The biggest disappointment was no matter how much faith I could muster, the answers to my prayers were still in God’s hands. They depended on His approval not my persuasion or the faith I brought. In fact, I learned my faith is a gift from God; nothing I do can get me more of it.

How I want to grasp at control. I want to know what happens next. The unknown of my circumstances has me at my wits’ end. My mind, my body; all of it is undone. I told a friend I could probably walk on water, I feel so weak. The Bible says when we are weak He is strong. In the very depths of my heart, the despair I have in understanding I have no control over anything in my life, or in anyone else’s, has me to the very end of myself. I have to put God as my only hope.

When we take life, and all it has to offer, and break it down, the only thing that matters is saving souls for Christ. It has nothing to do with our moment in history but it has everything to do with God’s plans. It is then we realize that we need to come undone. So, for God’s sake, come undone. We need a new perspective. We need God’s perspective.

I am not there yet. I am still sifting through the ashes of what is left of my control issues. I don’t want to look for anything to salvage; I want only to move forward with God’s help. I want to rely on Him; not what I have to offer but what He can do with me as I am. I don’t want to hear, “For God’s sake, keep it together.” For God’s sake, I pray I come undone.

Letting Go Again

~Written by Erin Shuler

Over the past month, I have gone through many transitions and big life changes. Between quitting my job, planning a wedding, and moving across the world to Uganda, two simple words—let go—have been following me around a lot lately. Several weeks ago, I started having anxiety attacks. I’ve struggled with anxiety for a long time, but not to a point of being crippled by fear or sobbing uncontrollably. The attacks came out of nowhere, and I had no defense for them.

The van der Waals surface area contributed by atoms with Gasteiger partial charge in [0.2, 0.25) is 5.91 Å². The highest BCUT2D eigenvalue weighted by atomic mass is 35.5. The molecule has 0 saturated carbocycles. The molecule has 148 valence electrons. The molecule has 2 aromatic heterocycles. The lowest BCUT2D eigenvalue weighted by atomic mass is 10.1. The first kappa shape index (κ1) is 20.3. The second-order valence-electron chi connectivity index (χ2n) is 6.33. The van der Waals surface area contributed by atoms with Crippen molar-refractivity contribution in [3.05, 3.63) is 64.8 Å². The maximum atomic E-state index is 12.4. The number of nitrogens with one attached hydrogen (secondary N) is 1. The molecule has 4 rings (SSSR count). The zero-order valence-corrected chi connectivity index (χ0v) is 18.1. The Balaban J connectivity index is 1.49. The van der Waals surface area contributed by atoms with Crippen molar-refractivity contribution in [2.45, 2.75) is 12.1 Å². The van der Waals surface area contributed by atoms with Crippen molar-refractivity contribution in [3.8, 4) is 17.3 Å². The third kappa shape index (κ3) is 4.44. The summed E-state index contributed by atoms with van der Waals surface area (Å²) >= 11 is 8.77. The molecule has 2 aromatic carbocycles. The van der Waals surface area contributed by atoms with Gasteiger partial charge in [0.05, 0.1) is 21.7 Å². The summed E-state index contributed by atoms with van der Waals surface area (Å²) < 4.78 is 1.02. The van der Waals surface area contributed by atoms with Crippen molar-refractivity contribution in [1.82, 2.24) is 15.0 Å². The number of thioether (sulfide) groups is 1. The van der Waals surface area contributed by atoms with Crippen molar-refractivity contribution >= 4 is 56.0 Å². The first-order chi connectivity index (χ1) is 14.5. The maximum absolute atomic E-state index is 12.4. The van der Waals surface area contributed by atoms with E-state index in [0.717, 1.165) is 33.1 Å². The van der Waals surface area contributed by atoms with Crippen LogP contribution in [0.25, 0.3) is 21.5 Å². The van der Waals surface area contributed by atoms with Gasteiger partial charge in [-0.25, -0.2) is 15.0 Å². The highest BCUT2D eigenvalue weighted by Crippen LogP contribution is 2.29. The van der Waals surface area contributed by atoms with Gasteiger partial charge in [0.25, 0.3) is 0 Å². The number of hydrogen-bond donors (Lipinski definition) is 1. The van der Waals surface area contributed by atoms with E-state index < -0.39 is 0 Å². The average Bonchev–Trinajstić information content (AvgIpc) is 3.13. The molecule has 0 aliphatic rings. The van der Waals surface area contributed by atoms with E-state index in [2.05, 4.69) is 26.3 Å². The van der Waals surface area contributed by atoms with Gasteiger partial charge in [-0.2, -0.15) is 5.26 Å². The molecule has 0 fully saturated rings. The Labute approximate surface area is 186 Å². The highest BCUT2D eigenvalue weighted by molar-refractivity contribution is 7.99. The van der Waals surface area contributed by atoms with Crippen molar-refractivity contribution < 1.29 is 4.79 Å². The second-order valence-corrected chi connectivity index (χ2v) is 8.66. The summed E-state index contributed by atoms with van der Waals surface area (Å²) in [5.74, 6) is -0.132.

Letting go didn’t feel possible. Right before I moved, a friend suggested that I should “let go.” God was in control. I finally realized there was nothing I could do about the circumstances themselves, but I could change how I responded to them. After that, when anxiety hit, I started praying through the attacks. I came out on the other side of an attack feeling closer and more connected to God. He was using my fear and my anxiety to draw me closer to himself and all I had to do was let go.

My anxiety wasn’t gone but it wasn’t as severe. As I learn to let go, I am learning to lean on God. As I left the USA and moved to Uganda, I was once again reminded I’m not done learning the lesson of letting go. I was going to be traveling with another family to Uganda, but a few days before our departure, I got a phone call saying circumstances had changed. Because of circumstances out of our control, I would be making the trip by myself. Deep breath. Let go.

I got to the airport and my first flight was delayed, made it just in time to board the next flight and then sat for over an hour as the flight crew was dealing with baggage issues. Sigh. Let go. I made my next connecting flight just to sit on the runway for another hour and a half. Let go. When I finally arrived, I was exhausted and was without my luggage because it didn’t make the connecting flight in Amsterdam. Okay, God! I get it. I need to let go. I’m clearly not in control!

After sleeping through the night and partially through the next day, I sat on the front porch and drank in the stillness and the quiet. I decided to take time to process and do something to calm my anxious thoughts. Flipping through a coloring book, I found a page which read “Let Go” in big bold letters. As I sat coloring and listening to worship music, the same reoccurring phrase played song after song. Can you guess what it was? Let go.

So, I’m sitting here, working on letting go because my God is never going to let go of me.

~ Written by Cassie Rayl